There are currently both preventive and therapeutic vaccines under development. While the primary focus is on HSV-2, the primary cause of genital infection, HSV-2 vaccines may also have benefits in preventing or treating HSV-1 infection.
ASHA Survey Shows Many Herpes Patients Diagnosed Incorrectly
Think you can tell that a rash or sore is a genital herpes infection just by looking at it? If you said “no,” you’re right. You can’t. And neither can your healthcare provider. And yet in a recent ASHA survey of 369 people diagnosed with genital herpes by a healthcare provider, more than 26% said they were diagnosed with a visual exam alone.
While experienced healthcare providers may recognize the classic symptoms of a genital herpes infection, they also understand that there are other conditions that can be mistaken for herpes, and that they can’t make a definitive diagnosis with just a look. Even if the infection is herpes, a visual exam alone can’t determine herpes type—and that matters.
Why does virus type matter?
There are two types of herpes simplex virus (HSV) that can cause a genital infection: HSV-1 and HSV-2. While most genital herpes is caused by HSV-2, an increasing number of new genital herpes cases are caused by HSV-1. Knowing the virus type is important in understanding what to expect and determining treatment options.
For example, those with genital herpes caused by HSV-1 have far fewer outbreaks than those with genital herpes caused by HSV-2. In fact, many people never have another recurrence of genital HSV-1 after the initial outbreak. For those who have genital herpes is caused by HSV-2, recurrences are more frequent, so more of those with HSV-2 than HSV-1 benefit from suppressive therapy. Appropriate type-specific tests can help a patient better understand what to expect—you can read more about herpes testing here.
It’s clear that knowing the virus type is important, but 30% of respondents in our survey were either not told, or not sure if they were told, the herpes type they were diagnosed with. About a quarter of those who were retested (25.32%) did so because they were not originally told the virus type.
Understanding the diagnosis
In answers to the open-ended survey question “How would you describe your response to your diagnosis,” the words used most often in responses were (in order): shocked, depressed, devastated, and sad. Also frequently mentioned was the word “confused,” and with good reason. A diagnosis can be difficult and confusing, but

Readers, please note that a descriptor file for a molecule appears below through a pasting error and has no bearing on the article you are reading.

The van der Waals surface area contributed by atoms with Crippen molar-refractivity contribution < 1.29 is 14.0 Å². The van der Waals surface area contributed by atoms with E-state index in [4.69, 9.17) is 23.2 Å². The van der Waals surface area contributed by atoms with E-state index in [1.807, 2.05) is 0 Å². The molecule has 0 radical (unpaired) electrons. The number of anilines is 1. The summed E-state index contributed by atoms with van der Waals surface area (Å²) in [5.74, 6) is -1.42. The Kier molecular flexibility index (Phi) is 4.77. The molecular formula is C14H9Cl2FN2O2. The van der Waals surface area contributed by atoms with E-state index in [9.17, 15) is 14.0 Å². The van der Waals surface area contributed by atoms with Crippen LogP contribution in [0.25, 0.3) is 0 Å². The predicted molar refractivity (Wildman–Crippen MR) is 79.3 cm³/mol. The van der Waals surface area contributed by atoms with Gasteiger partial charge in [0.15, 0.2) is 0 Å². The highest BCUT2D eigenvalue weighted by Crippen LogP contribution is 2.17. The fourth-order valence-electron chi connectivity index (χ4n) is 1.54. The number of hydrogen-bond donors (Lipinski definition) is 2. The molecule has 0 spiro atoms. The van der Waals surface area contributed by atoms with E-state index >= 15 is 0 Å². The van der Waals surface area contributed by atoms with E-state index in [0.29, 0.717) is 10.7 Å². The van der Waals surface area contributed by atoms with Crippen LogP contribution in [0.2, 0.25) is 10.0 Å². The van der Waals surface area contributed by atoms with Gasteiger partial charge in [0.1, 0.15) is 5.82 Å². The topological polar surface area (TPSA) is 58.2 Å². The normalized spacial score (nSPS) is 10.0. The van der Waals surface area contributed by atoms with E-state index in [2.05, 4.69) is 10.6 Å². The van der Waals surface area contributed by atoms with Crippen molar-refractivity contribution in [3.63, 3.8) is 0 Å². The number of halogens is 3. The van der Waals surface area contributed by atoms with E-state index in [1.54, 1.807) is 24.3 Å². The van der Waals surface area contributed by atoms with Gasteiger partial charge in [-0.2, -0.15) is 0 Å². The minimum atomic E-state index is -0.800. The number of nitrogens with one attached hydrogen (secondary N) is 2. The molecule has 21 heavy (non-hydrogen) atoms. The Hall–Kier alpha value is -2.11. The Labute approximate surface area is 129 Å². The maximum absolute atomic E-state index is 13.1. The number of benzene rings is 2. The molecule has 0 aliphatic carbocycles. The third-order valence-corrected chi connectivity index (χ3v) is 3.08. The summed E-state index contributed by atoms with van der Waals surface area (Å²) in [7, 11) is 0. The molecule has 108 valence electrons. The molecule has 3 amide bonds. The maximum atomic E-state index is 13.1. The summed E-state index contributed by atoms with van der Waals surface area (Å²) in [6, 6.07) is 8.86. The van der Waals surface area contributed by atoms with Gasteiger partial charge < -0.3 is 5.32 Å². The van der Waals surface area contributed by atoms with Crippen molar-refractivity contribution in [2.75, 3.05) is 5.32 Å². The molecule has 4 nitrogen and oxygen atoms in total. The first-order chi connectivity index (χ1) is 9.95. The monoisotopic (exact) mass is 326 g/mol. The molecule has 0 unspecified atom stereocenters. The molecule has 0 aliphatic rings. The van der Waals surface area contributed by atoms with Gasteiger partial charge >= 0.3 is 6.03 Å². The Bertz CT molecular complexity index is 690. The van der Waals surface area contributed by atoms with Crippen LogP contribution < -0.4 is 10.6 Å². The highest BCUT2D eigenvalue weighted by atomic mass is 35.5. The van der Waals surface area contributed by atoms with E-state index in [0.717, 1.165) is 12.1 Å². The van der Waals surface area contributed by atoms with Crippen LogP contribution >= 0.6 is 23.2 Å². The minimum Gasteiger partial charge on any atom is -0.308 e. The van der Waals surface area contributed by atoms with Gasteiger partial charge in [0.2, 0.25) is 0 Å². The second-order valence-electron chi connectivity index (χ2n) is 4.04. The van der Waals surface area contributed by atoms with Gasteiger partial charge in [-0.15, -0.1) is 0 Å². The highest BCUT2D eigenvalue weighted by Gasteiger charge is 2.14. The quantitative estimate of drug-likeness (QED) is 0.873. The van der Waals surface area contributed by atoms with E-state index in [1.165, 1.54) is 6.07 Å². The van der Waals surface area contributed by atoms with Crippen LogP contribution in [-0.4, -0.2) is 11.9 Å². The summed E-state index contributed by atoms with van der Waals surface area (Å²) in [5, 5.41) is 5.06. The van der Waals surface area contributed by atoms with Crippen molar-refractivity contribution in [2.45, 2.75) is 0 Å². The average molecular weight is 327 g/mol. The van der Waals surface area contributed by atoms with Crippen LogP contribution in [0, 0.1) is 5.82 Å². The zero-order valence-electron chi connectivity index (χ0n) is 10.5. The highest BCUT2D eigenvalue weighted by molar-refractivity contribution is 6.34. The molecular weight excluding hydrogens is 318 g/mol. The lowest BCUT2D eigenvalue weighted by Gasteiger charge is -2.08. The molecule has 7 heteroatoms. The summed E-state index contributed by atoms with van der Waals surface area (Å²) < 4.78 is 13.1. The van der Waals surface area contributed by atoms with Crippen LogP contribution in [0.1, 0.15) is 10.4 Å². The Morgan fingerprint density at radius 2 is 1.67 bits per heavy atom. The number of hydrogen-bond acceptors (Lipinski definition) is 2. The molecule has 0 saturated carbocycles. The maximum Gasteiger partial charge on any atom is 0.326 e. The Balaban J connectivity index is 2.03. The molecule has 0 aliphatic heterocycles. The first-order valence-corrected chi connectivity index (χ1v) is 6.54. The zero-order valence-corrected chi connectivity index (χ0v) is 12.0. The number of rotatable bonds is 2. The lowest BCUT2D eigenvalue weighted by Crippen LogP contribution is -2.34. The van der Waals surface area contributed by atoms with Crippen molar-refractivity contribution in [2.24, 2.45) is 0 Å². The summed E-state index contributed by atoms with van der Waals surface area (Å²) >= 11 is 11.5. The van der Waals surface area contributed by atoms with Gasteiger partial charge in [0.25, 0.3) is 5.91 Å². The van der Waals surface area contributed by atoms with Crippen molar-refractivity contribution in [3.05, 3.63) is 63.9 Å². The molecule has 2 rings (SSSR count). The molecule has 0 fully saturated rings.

The vast majority of respondents to our survey (80.34%) received no counseling after their diagnosis, and 34.78% of those who were counseled after their diagnosis were not satisfied with the counseling they received. Most of these patients turned to the web for more information, from sites like ASHA.
A Conversation with Terri Warren about Genital Herpes Diagnosis
Terri Warren, ANP—nurse, author, and owner of Westover Heights Clinic in Portland, Oregon that specializes in the genital herpes infection—offers her insights and expertise about genital herpes diagnosis in a two-part conversation on ASHA’s Sex+Health podcast. In part one, Warren explains the tests that can provide an accurate genital herpes diagnosis and how they work and clarifies that a physical exam alone should never be the final diagnosis for anyone, for many reasons. In part two, she discusses the importance of knowing herpes type and offers helpful insight into how to put a herpes infection into proper perspective.
More to Explore
A paper published ahead of print in Sexually Transmitted Diseases finds that commercial blood tests commonly used to diagnose herpes simplex virus (HSV) are frequently not reliable, especially in those with “low positive” results.
The best way for couples to deal with herpes is to talk about it openly and make decisions together. So what’s the best way to start the conversation?
If you are pregnant and you have genital herpes, you may be concerned about the risk of spreading the infection to your baby. Be reassured that the risk is extremely small.
About 50 percent of the adult population in the United States has oral herpes. Most people contract oral herpes when they are children by receiving a kiss from a friend or relative.
While there is no cure for herpes simplex virus (HSV) infections, there are various treatment options available that can help manage symptoms and control outbreaks.